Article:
Well, isn't that nice: Facebook will no longer include photographs of ex-girlfriends/boyfriends (and presumably, ex-wives/husbands) in the "Photo Memories" part of the member profile page, according to Mashable, to avoid reminding users of their past relationships. The change in policy was prompted by a Facebook protest group, I Hate Photo Memories, made up of people who can't stand to be reminded of their own emotional failures, including their inability to sustain a normal relationship because of their fear of intimacy. Separately, their mothers would also like to know when they are going to get married and have some grandchildren already?
A Facebook member named Julie posted a typical complaint: "It keeps showing pics of my ex and their new significant other and it makes me sick! I'm still in love and I'm trying to move on but it's ridiculously hard when every time I log on, their face pops up on the right hand of screen." Another user identifying himself as Torn offers: "All I see are pictures of my ex. I have to use facebook for communication, but am forced to see her EVERY single time I log on. It's such an emotional time using the platform." And a user named Ben concedes that "Photo memories is a good idea but it definitely needs an off button. I've recently split from my ex and she's on them all the time. It's very emotional and this doesn't make it better."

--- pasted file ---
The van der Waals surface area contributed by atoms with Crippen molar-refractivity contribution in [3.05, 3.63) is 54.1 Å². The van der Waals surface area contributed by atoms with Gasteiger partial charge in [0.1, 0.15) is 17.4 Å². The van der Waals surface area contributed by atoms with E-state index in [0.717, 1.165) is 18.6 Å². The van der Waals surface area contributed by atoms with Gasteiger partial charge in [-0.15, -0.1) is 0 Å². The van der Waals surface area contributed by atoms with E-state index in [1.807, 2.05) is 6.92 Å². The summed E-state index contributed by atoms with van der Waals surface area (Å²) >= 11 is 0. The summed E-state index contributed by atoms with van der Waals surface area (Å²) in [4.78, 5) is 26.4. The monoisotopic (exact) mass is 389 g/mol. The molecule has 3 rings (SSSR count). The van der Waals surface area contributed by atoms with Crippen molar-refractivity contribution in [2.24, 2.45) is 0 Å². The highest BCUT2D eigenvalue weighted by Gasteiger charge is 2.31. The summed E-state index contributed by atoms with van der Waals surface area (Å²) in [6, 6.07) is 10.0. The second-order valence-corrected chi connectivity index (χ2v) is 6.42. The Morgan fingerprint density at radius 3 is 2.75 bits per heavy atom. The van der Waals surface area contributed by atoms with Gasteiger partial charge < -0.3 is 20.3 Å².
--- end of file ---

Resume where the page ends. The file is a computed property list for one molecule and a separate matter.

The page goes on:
The new, "no-ex" policy is probably a wise move from an advertising standpoint: with the possible exception of some wine and spirits brands, I can't imagine many advertisers wanting to be associated with photos of your ex and the resulting emotional reactions, ranging from melancholy reflection to blind rage. That said, the negative reactions are also kind of a backhanded compliment to Facebook, by showing how deeply engaging the medium really is.
However there are some obvious limitations: for one thing, if you didn't declare the relationship openly on Facebook in the first place, there's no way for the social network to know that things went sour. And I will add that there is also something a bit creepy about this: I can't quite put my finger on it, but the idea of a vast online entity making subtle choices about what content to present from my own life and personal history, all in an effort to placate and pacify me, is a little too reminiscent of "The Matrix."